Tobbe: Seth Jarvis and Tyson Foerster are two guys who I need to watch more, but based on their numbers, they should rise. A personal favorite (missed our January rankings not by a lot) is Anton Johannesson, who is very talented, maybe the most talented Swedish D-man in this draft class but he has had extreme injury issues the last two years. If he stays healthy, he should rise quite a bit. He could be this year’s Simon Holmström if you will.

 

Is there a specific reason you have Jack Quinn at 31? That seems pretty low. Do you think his stats are a result of his team?

Ben: Every time I watch Jack Quinn play  I’m never overly impressed by his abilities compared to what I would expect based on his production. What I have gathered though, is that he is a smart player and good finisher who has improved immensely over the past few seasons. I will have a really tough time moving up from his 26 spot on my rankings given that he plays with a lot of talent in Ottawa and has an unsustainably high SH%.

Sam: Quinn is enjoying an exceptional draft season, there’s no doubt about that, but there are a few contextual factors putting in him an optimal situation to put up those kinds of numbers. First of all, Quinn’s Ottawa 67’s lead the entire OHL in goals scored. He centres the second line, so he isn’t reaping the benefits of playing with Marco Rossi at evens, but he does play up on the top powerplay unit and still has the benefit of Ottawa’s other talented players at 5v5. Quinn is also the second oldest player eligible for the 2020 NHL Draft in the entire Canadian Hockey League, missing the cutoff for 2019 by only four days. Well over a point-per-game is still an excellent stat line, but the factors on Quinn’s side diminish that accomplishment to an extent. I personally have him higher than 31, but I don’t think he’s a top 20 talent and believe he belongs in the group of players closer to the end of the first round.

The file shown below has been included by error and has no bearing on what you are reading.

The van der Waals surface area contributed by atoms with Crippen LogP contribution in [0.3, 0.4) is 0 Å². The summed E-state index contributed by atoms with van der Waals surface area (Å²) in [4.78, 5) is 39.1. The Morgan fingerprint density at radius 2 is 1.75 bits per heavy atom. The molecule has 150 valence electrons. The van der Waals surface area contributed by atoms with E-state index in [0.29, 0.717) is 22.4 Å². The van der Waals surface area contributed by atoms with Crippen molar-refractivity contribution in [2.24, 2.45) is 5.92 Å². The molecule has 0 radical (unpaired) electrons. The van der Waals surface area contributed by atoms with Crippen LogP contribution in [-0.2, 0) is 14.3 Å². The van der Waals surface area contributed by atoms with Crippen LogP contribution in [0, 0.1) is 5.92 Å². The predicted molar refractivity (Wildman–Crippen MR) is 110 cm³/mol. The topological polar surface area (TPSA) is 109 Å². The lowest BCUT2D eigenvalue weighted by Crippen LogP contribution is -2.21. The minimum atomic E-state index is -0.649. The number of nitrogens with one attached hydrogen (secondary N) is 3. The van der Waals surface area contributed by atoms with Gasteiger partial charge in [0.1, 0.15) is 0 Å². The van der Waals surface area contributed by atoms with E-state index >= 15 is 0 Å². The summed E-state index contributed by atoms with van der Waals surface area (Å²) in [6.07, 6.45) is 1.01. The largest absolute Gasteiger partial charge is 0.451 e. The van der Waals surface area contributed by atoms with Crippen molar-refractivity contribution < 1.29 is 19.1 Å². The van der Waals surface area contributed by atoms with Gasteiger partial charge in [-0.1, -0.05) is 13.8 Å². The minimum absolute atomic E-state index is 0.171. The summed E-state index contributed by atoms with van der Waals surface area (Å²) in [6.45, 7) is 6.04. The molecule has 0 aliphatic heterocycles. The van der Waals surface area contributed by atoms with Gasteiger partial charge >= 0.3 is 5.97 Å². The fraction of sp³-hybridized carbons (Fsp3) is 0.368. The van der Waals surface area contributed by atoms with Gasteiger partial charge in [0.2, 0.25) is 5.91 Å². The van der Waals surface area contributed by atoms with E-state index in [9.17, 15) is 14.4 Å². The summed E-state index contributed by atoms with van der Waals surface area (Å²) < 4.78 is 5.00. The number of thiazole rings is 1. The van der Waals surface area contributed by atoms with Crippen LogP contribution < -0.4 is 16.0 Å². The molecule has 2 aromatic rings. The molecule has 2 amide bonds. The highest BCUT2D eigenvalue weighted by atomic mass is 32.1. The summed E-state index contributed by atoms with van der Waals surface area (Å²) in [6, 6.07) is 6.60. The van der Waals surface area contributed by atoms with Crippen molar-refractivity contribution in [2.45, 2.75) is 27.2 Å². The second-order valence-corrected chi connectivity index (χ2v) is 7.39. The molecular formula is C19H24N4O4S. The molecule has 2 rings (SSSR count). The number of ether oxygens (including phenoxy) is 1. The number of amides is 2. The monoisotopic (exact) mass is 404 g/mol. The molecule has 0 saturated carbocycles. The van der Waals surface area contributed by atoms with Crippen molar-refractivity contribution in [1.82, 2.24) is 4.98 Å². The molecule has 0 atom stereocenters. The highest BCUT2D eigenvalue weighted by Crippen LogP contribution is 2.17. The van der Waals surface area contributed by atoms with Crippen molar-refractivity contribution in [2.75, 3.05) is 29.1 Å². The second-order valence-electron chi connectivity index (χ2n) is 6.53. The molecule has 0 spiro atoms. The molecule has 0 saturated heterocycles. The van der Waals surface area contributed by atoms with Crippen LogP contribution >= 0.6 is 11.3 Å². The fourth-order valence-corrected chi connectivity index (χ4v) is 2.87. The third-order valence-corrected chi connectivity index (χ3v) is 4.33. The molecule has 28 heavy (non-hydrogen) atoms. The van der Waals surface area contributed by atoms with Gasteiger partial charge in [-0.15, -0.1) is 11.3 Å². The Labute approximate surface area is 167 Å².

Just wondering how close some of the top re-entries like Alex Cotton, Xavier Simoneau, or Yevgeni Oksentyuk were to making the top 62. Both are having greats D+1 seasons and look to be worthy of consideration in the top 45 picks.

Ben: These three players were very close to making our top 62. They are definitely three of the best overagers available. Cotton is an interesting one since I haven’t heard much hype about him but he’s producing like a 1st rounder. Not sure how high Oksentyuk and Simoneau will get picked due to their size, but all three of these players deserve to be 4th round picks or higher.